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dc.contributor.authorChallen, K.
dc.contributor.authorBentley, A.
dc.contributor.authorBright, J.
dc.contributor.authorGray, J.
dc.contributor.authorWalter, D.
dc.date.accessioned2020-02-07T08:12:55Z
dc.date.available2020-02-07T08:12:55Z
dc.date.issued2011-04
dc.identifier.citationChallen, K. et al, 2011. National swine flu adult assessment guidelines: retrospective validation of objective criteria in three proxy datasets. Emergency Medicine Journal : EMJ, 28 (4), 287-289.en_US
dc.identifier.issn1472-0205
dc.identifier.issn1472-0213
dc.identifier.doi10.1136/emj.2009.083683
dc.identifier.urihttp://hdl.handle.net/20.500.12417/735
dc.description.abstractOBJECTIVES: To validate the objective criteria in the Department of Health Adult Swine Flu Assessment Tool against proxy datasets for pandemic influenza. DESIGN: Comparative validation study with 3 datasets. SETTING: Urban Emergency Department (group 1) and prehospital care (groups 2 and 3). PARTICIPANTS: Adults with community-acquired pneumonia (group 1, n=281), shortness of breath (group 2, n=211) or any respiratory diagnosis (group 3, n=300). OUTCOME MEASURES: Hospital admission (group 1), hospital admission or intravenous therapy (group 2) and transfer to emergency department (group 3). RESULTS: Sensitivity and specificity of the tool were 0.73 (95% CI 0.67 to 0.8) and 0.83 (0.72 to 0.9) in group 1, 0.64 (0.55 to 0.71) and 0.63 (0.52 to 0.73) in group 2 and 0.84 (0.75 to 0.9) and 0.55 (0.48 to 0.62) in group 3. Analysis of individual components of the tool and a summative score is presented. CONCLUSIONS: The objective criteria of the proposed DH assessment tool do not perform particularly well in predicting relevant clinical outcomes in feasible proxy conditions for pandemic influenza. https://emj.bmj.com/content/emermed/28/4/287.full.pdf This is an Open Access article distributed in accordance with the Creative Commons Attribution Non Commercial (CC BY-NC 4.0) license, which permits others to distribute, remix, adapt, build upon this work non-commercially, and license their derivative works on different terms, provided the original work is properly cited and the use is non-commercial. See: http://creativecommons.org/licenses/by-nc/4.0/ http://dx.doi.org/10.1136/emj.2009.083683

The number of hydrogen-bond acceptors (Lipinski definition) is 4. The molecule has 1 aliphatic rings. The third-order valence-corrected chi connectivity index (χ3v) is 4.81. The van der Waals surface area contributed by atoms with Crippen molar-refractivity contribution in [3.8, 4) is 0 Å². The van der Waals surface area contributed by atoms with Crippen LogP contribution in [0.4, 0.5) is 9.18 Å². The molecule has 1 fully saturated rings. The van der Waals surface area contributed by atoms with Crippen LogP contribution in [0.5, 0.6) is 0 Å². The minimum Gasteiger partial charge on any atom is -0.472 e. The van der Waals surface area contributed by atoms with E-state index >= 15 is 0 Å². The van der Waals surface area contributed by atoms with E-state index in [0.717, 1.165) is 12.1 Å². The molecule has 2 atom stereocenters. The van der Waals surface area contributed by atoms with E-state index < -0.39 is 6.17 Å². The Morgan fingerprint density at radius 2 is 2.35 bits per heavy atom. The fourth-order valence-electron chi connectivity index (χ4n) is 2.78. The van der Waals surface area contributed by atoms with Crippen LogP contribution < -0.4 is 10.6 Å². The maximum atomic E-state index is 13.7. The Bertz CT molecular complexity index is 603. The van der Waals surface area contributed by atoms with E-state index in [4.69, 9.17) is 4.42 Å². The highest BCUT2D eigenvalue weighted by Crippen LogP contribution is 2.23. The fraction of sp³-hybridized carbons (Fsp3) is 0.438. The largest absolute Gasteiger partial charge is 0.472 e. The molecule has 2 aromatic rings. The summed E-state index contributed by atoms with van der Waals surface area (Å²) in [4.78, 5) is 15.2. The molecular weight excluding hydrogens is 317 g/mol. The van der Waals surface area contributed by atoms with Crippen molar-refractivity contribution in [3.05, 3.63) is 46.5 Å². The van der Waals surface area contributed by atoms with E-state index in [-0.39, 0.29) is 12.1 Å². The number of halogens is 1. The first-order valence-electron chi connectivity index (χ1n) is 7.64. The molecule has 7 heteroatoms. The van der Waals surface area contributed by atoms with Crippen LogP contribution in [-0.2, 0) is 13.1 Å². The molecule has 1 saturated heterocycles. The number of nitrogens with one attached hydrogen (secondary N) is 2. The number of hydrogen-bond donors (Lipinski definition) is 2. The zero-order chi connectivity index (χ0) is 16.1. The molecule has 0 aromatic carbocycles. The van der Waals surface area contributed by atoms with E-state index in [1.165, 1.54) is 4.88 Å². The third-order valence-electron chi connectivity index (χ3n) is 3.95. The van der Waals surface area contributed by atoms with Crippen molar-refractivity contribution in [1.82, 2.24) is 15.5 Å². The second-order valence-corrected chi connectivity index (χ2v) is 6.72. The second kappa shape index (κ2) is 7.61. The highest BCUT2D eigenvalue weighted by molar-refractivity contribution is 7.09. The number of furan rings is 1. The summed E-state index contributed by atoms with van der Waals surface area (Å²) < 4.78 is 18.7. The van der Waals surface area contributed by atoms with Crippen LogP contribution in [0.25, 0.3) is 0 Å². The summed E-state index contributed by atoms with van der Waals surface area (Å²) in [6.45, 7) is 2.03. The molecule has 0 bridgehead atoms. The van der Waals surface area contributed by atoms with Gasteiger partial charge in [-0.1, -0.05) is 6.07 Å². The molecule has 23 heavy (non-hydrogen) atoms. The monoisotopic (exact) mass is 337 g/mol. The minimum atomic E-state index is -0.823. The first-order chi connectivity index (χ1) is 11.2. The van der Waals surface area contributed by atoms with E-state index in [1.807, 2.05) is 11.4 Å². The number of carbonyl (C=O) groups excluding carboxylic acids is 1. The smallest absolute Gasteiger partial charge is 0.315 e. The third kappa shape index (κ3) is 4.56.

dc.language.isoenen_US
dc.subjectEmergency Medical Servicesen_US
dc.subjectPandemicsen_US
dc.subjectInfluenzaen_US
dc.subjectClinical Protocolsen_US
dc.titleNational swine flu adult assessment guidelines: retrospective validation of objective criteria in three proxy datasetsen_US
dc.typeJournal Article/Review
dc.source.journaltitleEmergency Medicine Journalen_US
dcterms.dateAccepted2020-01-22
rioxxterms.versionNAen_US
rioxxterms.licenseref.urihttp://www.rioxx.net/licenses/all-rights-reserveden_US
rioxxterms.licenseref.startdate2020-01-22
refterms.panelUnspecifieden_US
refterms.dateFirstOnline2010-06
html.description.abstractOBJECTIVES: To validate the objective criteria in the Department of Health Adult Swine Flu Assessment Tool against proxy datasets for pandemic influenza. DESIGN: Comparative validation study with 3 datasets. SETTING: Urban Emergency Department (group 1) and prehospital care (groups 2 and 3). PARTICIPANTS: Adults with community-acquired pneumonia (group 1, n=281), shortness of breath (group 2, n=211) or any respiratory diagnosis (group 3, n=300). OUTCOME MEASURES: Hospital admission (group 1), hospital admission or intravenous therapy (group 2) and transfer to emergency department (group 3). RESULTS: Sensitivity and specificity of the tool were 0.73 (95% CI 0.67 to 0.8) and 0.83 (0.72 to 0.9) in group 1, 0.64 (0.55 to 0.71) and 0.63 (0.52 to 0.73) in group 2 and 0.84 (0.75 to 0.9) and 0.55 (0.48 to 0.62) in group 3. Analysis of individual components of the tool and a summative score is presented. CONCLUSIONS: The objective criteria of the proposed DH assessment tool do not perform particularly well in predicting relevant clinical outcomes in feasible proxy conditions for pandemic influenza. https://emj.bmj.com/content/emermed/28/4/287.full.pdf This is an Open Access article distributed in accordance with the Creative Commons Attribution Non Commercial (CC BY-NC 4.0) license, which permits others to distribute, remix, adapt, build upon this work non-commercially, and license their derivative works on different terms, provided the original work is properly cited and the use is non-commercial. See: http://creativecommons.org/licenses/by-nc/4.0/ http://dx.doi.org/10.1136/emj.2009.083683en_US


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